Your Guide to the Types of Automotive Fuel Systems

fuel systems
photo by Tom Gotzy

The primary function of a fuel system on your car is to store fuel and supply it to the cylinder chamber. Here, the fuel is mixed with air, then it’s burned by the engine to vaporize and provide energy. Automotive fuel could be either diesel or gasoline.

Different cars have different types of fuel systems. However, all fuel systems function in the same way by supplying fuel to the combustion cylinder and controlling the amount supplied based on the amount of air.

Below are the types of automotive fuel systems available:

Throttle-Body or Single Point Injection

This is the oldest and easiest fuel injection system. A throttle-body injector replaced the carburetor with either one or two nozzles for fuel injection in the throttle body. This is considered the throat of the engine as it’s the manifold for air intake.

Some manufacturers take advantage of the single-point injection because it’s a better alternative to other, more complicated multipoint fuel systems. However, it’s not as precise and accurate as other automotive fuel systems. But, the TBI system is easier to maintain and service; it’s cheaper, and it measures the fuel at a more controlled rate than a carburetor.

Multipoint or Port Fuel Injector

Port fuel injection allocates each cylinder its own injector nozzle outside the port’s intake. For this reason, this fuel system is called the port injection. The main objective of firing the fuel vapor very close in the multipoint injector system is to ensure that almost all the steam is drawn into the cylinder completely.

One of the essential advantages of a multipoint fuel injector (MPFI) is that it meters the fuel more accurately and precisely than a TBI design. This ensures that the desired fuel-air ratio is achieved and all related aspects are improved. Additionally, it virtually reduces the chances of the fuel collecting in the intake manifold or condensing.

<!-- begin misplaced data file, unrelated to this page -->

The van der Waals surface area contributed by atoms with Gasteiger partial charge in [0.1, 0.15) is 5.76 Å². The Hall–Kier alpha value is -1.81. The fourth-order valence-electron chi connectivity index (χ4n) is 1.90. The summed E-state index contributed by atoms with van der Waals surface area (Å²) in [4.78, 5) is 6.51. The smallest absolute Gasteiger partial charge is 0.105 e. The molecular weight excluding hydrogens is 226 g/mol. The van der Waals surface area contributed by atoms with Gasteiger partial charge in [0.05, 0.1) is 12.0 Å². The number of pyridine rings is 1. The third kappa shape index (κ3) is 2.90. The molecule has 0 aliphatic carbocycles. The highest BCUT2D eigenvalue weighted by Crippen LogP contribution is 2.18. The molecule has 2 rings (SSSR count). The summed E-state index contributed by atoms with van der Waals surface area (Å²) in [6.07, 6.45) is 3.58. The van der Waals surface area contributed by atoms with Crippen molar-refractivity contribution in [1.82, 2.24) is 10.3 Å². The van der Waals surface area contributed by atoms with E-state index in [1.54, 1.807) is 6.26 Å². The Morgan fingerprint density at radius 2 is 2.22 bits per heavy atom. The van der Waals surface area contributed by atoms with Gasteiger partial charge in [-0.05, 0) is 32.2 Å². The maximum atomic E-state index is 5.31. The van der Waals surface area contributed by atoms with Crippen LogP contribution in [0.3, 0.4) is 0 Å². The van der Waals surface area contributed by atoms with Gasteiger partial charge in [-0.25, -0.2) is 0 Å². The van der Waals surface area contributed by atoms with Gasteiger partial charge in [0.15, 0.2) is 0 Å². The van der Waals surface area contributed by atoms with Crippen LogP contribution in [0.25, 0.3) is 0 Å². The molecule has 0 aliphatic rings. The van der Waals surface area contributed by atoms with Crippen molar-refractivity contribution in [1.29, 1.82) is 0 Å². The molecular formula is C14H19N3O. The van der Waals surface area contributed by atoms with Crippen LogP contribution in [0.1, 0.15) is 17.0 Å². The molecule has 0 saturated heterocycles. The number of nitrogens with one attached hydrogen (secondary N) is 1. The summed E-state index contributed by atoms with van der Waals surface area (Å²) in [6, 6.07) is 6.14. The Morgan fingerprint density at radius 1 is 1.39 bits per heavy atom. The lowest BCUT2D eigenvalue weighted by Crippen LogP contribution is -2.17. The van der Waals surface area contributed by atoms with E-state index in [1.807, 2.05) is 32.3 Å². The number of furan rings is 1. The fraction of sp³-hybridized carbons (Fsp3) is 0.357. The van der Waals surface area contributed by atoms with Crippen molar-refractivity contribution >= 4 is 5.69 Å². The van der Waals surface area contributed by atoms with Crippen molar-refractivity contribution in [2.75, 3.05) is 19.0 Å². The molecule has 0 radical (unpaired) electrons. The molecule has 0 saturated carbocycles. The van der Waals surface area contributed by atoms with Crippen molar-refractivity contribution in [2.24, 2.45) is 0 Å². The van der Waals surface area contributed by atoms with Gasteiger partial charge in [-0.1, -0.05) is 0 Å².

However, carburetors and TBI systems require the fuel intake manifold design to conduct all the heat from the engine. This turns the liquid fuel into vapor. However, MPFI systems don’t need all this process; hence the engine’s intake manifold is often created using lightweight materials such as plastic.

Sequential Fuel Injection

This type of system is also known as timed injection or sequential port fuel injection (SPFI). SPFI is a type of multiport injector system that uses multiple injectors separately. Unlike MPFI that often uses multiple injectors to spray the fuel in groups or simultaneously, SPFI often triggers each injector independently.

Using an MPFI system may result in the fuel staying around the port for around 150 milliseconds during engine idling periods. While this may not seem like a big issue, the SPFI system was created to correct that same problem. If you’re looking for the best fuel kit for your car, check out this fuel kit.

Now You Know the Different Fuel Systems

There are many different types of fuel systems in the market today. However, understanding the difference between each and knowing its advantages and disadvantages is the key to avoiding fuel system issues.

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Jasper has been an enthusiast of the automotive and IT industries since the age of 16. He independently writes on the auto industry's recent happenings.